Remember back in an earlier lesson where the Companion Guide suggested creating an illustration of the prophesy in Daniel from Nebuchadnezzer’s dream? Alexander the Great was one of those prophecies. We re-read Daniel chapters 8 and 11 with this lesson.
Lesson 87: Archimedes and the Lighthouse of Alexandria
We began reading Archimedes and the Door of Science this week. I made it a family read-aloud, with about a chpater per day. It’s our second time to read it in a few years, and the boys still love it. During the MOH lesson, the kids drew the Lighthouse of Alexandria from Draw and Write Through History. We also reviewed the seven wonders of the ancient world.
Our writing lesson was Lesson 17 from Institute for Excellence in Writing in Ancient History Writing Lessons.
To finish up, we added these events to our timelines, did the mapwork in the Companion Guide, my 10 & 13 year olds added the corresponding sections to their labpooks (folder books), and everyone did the Week 29 review quiz.
Lesson 88: Emperor Asoka of India
With this lesson, we reveiwed Buddhism, and watched a couple of videos on Gospel for Asia. The kids found it very eye-opening. They also enjoyed looking up more info about the Banyan trees.
Lesson 89: The Septuagint and the Colossus of Rhodes
I love it when the kids get to learn about the Bible and all of its rich history! This lesson was another one of those, with the history of the Septuagint. After reading the lesson, I pulled out my Greek-Hebrew-English Bible for fun, and let the kids see the different languages.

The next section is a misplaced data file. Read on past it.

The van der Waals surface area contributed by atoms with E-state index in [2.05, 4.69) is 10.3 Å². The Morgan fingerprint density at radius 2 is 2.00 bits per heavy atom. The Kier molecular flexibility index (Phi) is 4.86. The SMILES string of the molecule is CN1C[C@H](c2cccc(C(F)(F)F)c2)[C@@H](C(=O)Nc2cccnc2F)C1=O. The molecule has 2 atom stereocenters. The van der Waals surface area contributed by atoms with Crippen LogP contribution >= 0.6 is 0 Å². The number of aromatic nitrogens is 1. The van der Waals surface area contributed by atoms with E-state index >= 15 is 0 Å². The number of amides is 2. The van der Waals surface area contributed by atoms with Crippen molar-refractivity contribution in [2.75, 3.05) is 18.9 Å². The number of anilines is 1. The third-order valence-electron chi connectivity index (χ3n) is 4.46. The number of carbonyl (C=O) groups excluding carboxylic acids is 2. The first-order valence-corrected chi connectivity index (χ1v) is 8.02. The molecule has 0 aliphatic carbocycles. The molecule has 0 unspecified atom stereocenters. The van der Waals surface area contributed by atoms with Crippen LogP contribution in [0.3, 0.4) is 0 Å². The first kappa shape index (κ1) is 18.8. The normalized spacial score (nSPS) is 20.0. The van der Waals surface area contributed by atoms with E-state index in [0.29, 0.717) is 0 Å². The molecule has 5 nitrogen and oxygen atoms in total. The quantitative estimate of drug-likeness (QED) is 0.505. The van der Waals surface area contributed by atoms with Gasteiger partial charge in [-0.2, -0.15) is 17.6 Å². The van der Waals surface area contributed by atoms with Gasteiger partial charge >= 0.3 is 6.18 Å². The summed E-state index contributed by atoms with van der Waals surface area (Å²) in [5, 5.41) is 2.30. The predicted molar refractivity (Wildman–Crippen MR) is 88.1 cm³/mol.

Once again, we reviewed the seven wonders of the ancient world, and learned about the Colossus.
Lesson 90: THe Qin (Ch’in) Dynasty
Along with this lesson, my teens read History of the Ancient World Chatpers 67 and 72. And this was the last time I had them read from that book. It’s just pretty dry, and we have found Mystery of History and its supplements to be more interesting.
It was fun to read about an extension of the Great Wall, and the Terra Cotta Soldiers. Sometimes the soldiers are brought to America for museum exhibitions, so when you’re studying this lesson, check and see!
To finish up, we added these events to our timelines, did the mapwork in the Companion Guide, my 10 & 13 year olds added the corresponding sections to their labpooks (folder books), and everyone did the Week 30 review quiz.
Lesson 91: Hannibal, Elephants, and the Punic Wars
My teenagers started reading The Young Carthaginian by G. A. Henty with this lesson. His historial fiction is so rich with adventure and historical information. We also closely studied the map in the textbook, and watched Drive Thru History Ancients, Rome section 3-2 and 3-3.
Lesson 92: The Han Dynasty